In yet another, Busby transports viewers to a protest during which activists in Hamden shut down the Wilbur Cross Parkway in early June, two weeks after George Floyd was murdered by Minneapolis police officer Derek Chauvin. In the photograph, activist Laurie Sweet holds a poster that reads “He Called Out MAMA, So I’m Here.” The photograph is a reference to Floyd, who pleaded for his mother as Chauvin knelt on his neck and ended his life.
The photographs feel right alongside Denise King-Ashley’s Crossroads, a portrait of a young Black man standing beside a stop sign, one arm curled around it as the other hangs down. He is still baby-faced and innocent: his hair gathers in tight black curls around his head while a panda peeks out from his sleek blue sweatshirt. While the work was originally completed before COVID-19, it appears to have been updated: he wears a simple cloth mask, standing at a crossroads of two parallel, interlocking pandemics.
|Top: Detail of Howard El-Yasin's site-specific installation BLACK IS on the second floor. Bottom: Detail of Martha Lewis' work on the first floor.|
The room works as a sort of interstitial space, suspended between past and future, known and still unknown. To one side, galleries filled with work from Now and the concurrent USPS Art Project beckon like spokes to a central hub. Against a wall, a winding staircase leads to more art upstairs.
An open back door sits just meters away, showing viewers out to where the exhibition continues outside. Over it all, a looped video installation from Gone With the Wind plays loudly, the sound pausing for a tick-tick-ticking from Howard El-Yasin’s installation BLACK IS upstairs. It seems like there is a grandfather clock hidden away, about to jump out at any moment.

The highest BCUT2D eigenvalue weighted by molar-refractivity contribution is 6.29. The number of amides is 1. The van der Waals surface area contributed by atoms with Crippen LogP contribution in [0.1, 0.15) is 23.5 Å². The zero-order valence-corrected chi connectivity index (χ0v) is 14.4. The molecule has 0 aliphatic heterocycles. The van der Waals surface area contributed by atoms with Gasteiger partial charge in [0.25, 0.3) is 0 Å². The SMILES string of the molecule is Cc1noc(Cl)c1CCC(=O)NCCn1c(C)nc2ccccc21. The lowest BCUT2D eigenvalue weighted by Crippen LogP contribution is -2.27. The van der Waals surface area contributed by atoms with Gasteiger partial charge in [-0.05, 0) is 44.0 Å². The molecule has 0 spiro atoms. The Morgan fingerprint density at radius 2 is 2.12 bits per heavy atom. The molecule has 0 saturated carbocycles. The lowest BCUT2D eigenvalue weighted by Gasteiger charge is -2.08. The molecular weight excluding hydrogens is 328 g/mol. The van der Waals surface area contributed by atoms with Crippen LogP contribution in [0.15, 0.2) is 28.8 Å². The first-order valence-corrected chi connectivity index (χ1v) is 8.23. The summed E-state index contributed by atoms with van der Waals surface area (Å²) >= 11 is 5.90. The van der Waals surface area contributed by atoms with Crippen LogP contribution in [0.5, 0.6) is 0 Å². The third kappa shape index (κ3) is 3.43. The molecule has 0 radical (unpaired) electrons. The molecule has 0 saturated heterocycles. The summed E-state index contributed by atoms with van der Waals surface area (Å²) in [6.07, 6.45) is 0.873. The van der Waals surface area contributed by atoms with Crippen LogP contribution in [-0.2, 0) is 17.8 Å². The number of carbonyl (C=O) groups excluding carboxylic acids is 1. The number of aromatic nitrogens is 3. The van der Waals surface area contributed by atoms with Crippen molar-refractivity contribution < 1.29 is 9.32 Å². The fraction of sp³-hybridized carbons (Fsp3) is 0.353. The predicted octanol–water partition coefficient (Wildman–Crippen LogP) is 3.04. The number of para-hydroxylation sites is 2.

It also works as a framing device. On the house’s front windows, David Borawski has designed a sort of American flag meets caution tape meets vinyl installation, managing to articulate how synonymous patriotism, bigotry, obfuscation and state-sanctioned violence have become with each other in four years. Just one room over, Miller’s Everyday People requires a close read, showing how a series of national, interlocking crises can result in a sense of total, unbridled catastrophe.
If the site-specific installation doesn’t spell it out, her Knowledge + Action = Power does as it states “Know Your Ballot/Cast Your Ballot” in clean letterpress.
In the back of the building, the show continues with work that wraps around trees, hangs from windows, builds impromptu woodpiles and rises from the ground as if it has always been waiting there. Roleke’s curatorial eye is sharp: her own cyanotype Danger/Peligro sits across the yard from Laura Marsh’s Broken Situations banner, placing the two immediately in conversation with each other. They seem to whisper back and forth, acutely aware of every work inside, and the struggle all of them are facing.
Between them in the grass, a mismatched assemblage of bones from Ruby Gonzalez Hernandez makes a brain do mental gymnastics. Surely, a viewer thinks, this is just a puzzle for which they need to figure out the correct order. But the longer they look, the faster an image does emerge: long, interlocking bones, that don’t amount to any single skeleton that one can see.
|Margaret Roleke's large cyanotype Danger/Peligro sits across the yard from Laura Marsh’s Broken Situations banner.|
The USPS Art Project, which includes hundreds of pieces of mail art, feels like part of the same whole. The exhibition is a local chapter of Christina Massey’s initiative of the same name, which began earlier this year when the artist was quarantined in New York in April. Massey began with a simple set of directions: find a partner, start an artwork, mail it to them, and let them finish it. After sharing the project on social media, she has seen over 600 pieces of mail art come in.